She cited Dr Calvin Jones, from Welsh Economy Research Unit at Cardiff University who said it was hard to measure the economy, but ‘even if it’s not in recession, growth is so slow that a fraction of a percentage point makes little difference’. Zero growth is just that.

To say that other countries are in the same position is cold comfort. The Welsh economy depends on the UK as a whole, plus European and global contexts. He felt the problem could be worse in Wales because ‘we don’t have much economic resilience’, relying on leaders’ decisions elsewhere.

University of Glamorgan Professor in Economic Development Policy, David Pickernell, concurred broadly, arguing the public sector cannot rescue them with more public expenditure, only the private sector can. Most business leaders reported that despite it being tough, they were determined to survive. Institute of Directors Wales director, Robert Lloyd Griffiths, heard businesses saying: ‘we’ve had this before, we’re getting on with it’.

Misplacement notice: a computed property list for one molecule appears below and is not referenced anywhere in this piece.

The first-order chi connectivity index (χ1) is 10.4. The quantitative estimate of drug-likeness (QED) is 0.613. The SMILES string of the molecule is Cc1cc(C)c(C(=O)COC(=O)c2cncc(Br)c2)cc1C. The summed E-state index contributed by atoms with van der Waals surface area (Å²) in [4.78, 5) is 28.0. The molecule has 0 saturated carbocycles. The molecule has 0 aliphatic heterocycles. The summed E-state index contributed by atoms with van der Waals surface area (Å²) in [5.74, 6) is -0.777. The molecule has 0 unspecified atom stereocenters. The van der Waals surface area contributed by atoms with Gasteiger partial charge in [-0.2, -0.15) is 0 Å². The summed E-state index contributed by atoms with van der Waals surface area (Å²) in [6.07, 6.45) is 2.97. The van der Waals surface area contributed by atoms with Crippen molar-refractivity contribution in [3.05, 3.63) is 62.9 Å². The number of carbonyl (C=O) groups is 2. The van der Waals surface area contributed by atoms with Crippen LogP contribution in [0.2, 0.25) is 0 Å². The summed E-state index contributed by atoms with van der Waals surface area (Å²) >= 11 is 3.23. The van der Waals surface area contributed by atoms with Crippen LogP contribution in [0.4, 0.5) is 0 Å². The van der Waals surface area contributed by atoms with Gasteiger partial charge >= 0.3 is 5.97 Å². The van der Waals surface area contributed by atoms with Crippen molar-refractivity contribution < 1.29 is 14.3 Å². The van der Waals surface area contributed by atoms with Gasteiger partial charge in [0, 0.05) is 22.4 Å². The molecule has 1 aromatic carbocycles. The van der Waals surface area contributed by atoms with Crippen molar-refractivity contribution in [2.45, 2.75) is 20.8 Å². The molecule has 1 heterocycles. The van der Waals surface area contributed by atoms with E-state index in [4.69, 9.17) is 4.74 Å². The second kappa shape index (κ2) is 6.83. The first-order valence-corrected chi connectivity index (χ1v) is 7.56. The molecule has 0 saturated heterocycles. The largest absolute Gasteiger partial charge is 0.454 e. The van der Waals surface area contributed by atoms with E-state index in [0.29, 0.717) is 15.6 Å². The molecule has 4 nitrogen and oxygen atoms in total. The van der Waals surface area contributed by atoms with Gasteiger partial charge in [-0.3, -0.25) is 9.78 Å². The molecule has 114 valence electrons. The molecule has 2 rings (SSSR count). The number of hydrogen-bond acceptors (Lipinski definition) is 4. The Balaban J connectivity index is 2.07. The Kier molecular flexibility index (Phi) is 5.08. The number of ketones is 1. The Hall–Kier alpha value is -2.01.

Niche Making and Selling

Peter Midmore, Economics Professor at Aberystwyth University told Claire Miller that Wales needed to find its economic niche, rather than focussing on strategies like high-tech manufacturing, telecoms infrastructure and green energy that have succeeded elsewhere. Instead, he felt they should try areas others haven’t done so well.

He suggested high-quality food and tourism should contribute more that they do already. Developing a distinctive brand is essential. This was borne out by Village SOS, broadcast on BBC 1 on 31 August 2011.

The prime-time TV programme showed how the small village of Myddfai, Carmarthenshire, had attracted lottery money to create a business selling gifts that drew on the area’s history and skills of locals. It paralleled redevelopment of their ancient village hall into a community resource and enterprise magnet.

Tellingly, when they took the products to a trade fair in London, non-Welsh business people disliked the unpronounceable name. The people of Myddfai stuck with it, though, homing in on the local, niche idea, and it’s working. Perhaps that’s a model for other parts of Wales, too.

First published on Suite 101, 3 September 2011

Image: Welsh Tourism Ripe for Development? – Arpingstone